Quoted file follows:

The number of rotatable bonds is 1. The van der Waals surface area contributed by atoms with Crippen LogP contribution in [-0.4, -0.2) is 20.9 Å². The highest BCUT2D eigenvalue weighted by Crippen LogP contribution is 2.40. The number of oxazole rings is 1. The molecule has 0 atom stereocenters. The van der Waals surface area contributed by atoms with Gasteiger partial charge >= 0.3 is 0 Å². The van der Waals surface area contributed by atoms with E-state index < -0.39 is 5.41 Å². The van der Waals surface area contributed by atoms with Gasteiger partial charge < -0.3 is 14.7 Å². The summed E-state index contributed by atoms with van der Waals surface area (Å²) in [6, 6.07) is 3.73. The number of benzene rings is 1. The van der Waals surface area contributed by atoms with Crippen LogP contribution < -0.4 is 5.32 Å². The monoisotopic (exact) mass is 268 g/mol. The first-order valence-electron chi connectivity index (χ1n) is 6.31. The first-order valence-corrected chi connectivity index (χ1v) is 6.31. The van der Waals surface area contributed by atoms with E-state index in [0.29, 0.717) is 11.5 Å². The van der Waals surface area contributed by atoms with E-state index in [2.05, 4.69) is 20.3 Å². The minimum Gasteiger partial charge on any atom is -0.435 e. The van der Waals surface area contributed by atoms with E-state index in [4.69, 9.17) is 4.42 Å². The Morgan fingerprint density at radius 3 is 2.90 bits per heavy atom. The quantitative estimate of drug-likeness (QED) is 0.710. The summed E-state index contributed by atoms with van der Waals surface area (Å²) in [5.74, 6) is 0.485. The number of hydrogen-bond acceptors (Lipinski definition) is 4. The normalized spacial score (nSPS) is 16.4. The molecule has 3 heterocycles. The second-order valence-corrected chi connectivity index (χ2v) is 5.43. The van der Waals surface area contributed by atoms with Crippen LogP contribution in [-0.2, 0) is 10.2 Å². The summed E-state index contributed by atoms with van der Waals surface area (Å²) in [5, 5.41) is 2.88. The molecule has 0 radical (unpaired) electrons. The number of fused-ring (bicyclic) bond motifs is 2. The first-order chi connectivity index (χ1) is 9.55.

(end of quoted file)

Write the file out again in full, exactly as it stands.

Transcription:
The number of rotatable bonds is 1. The van der Waals surface area contributed by atoms with Crippen LogP contribution in [-0.4, -0.2) is 20.9 Å². The highest BCUT2D eigenvalue weighted by Crippen LogP contribution is 2.40. The number of oxazole rings is 1. The molecule has 0 atom stereocenters. The van der Waals surface area contributed by atoms with Gasteiger partial charge >= 0.3 is 0 Å². The van der Waals surface area contributed by atoms with E-state index < -0.39 is 5.41 Å². The van der Waals surface area contributed by atoms with Gasteiger partial charge < -0.3 is 14.7 Å². The summed E-state index contributed by atoms with van der Waals surface area (Å²) in [6, 6.07) is 3.73. The number of benzene rings is 1. The van der Waals surface area contributed by atoms with Crippen LogP contribution < -0.4 is 5.32 Å². The monoisotopic (exact) mass is 268 g/mol. The first-order valence-electron chi connectivity index (χ1n) is 6.31. The first-order valence-corrected chi connectivity index (χ1v) is 6.31. The van der Waals surface area contributed by atoms with E-state index in [0.29, 0.717) is 11.5 Å². The van der Waals surface area contributed by atoms with E-state index in [2.05, 4.69) is 20.3 Å². The minimum Gasteiger partial charge on any atom is -0.435 e. The van der Waals surface area contributed by atoms with E-state index in [4.69, 9.17) is 4.42 Å². The Morgan fingerprint density at radius 3 is 2.90 bits per heavy atom. The quantitative estimate of drug-likeness (QED) is 0.710. The summed E-state index contributed by atoms with van der Waals surface area (Å²) in [5.74, 6) is 0.485. The number of hydrogen-bond acceptors (Lipinski definition) is 4. The normalized spacial score (nSPS) is 16.4. The molecule has 3 heterocycles. The second-order valence-corrected chi connectivity index (χ2v) is 5.43. The van der Waals surface area contributed by atoms with Crippen LogP contribution in [-0.2, 0) is 10.2 Å². The summed E-state index contributed by atoms with van der Waals surface area (Å²) in [5, 5.41) is 2.88. The molecule has 0 radical (unpaired) electrons. The number of fused-ring (bicyclic) bond motifs is 2. The first-order chi connectivity index (χ1) is 9.55.